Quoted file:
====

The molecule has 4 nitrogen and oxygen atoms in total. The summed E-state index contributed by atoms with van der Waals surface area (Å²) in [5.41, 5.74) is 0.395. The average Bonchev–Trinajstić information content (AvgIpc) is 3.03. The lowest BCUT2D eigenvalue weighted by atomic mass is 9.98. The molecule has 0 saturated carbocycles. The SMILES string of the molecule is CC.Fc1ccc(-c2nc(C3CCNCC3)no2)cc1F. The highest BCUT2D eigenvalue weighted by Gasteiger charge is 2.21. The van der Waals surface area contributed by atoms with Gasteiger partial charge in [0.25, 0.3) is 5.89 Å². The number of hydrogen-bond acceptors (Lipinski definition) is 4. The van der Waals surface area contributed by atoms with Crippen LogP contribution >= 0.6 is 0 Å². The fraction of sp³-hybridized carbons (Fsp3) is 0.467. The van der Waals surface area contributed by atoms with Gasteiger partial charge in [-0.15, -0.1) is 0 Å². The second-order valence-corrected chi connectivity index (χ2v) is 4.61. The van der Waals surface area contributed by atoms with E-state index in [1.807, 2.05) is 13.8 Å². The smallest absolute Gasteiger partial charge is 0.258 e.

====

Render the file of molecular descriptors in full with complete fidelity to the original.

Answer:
The molecule has 4 nitrogen and oxygen atoms in total. The summed E-state index contributed by atoms with van der Waals surface area (Å²) in [5.41, 5.74) is 0.395. The average Bonchev–Trinajstić information content (AvgIpc) is 3.03. The lowest BCUT2D eigenvalue weighted by atomic mass is 9.98. The molecule has 0 saturated carbocycles. The SMILES string of the molecule is CC.Fc1ccc(-c2nc(C3CCNCC3)no2)cc1F. The highest BCUT2D eigenvalue weighted by Gasteiger charge is 2.21. The van der Waals surface area contributed by atoms with Gasteiger partial charge in [0.25, 0.3) is 5.89 Å². The number of hydrogen-bond acceptors (Lipinski definition) is 4. The van der Waals surface area contributed by atoms with Crippen LogP contribution >= 0.6 is 0 Å². The fraction of sp³-hybridized carbons (Fsp3) is 0.467. The van der Waals surface area contributed by atoms with Gasteiger partial charge in [-0.15, -0.1) is 0 Å². The second-order valence-corrected chi connectivity index (χ2v) is 4.61. The van der Waals surface area contributed by atoms with E-state index in [1.807, 2.05) is 13.8 Å². The smallest absolute Gasteiger partial charge is 0.258 e.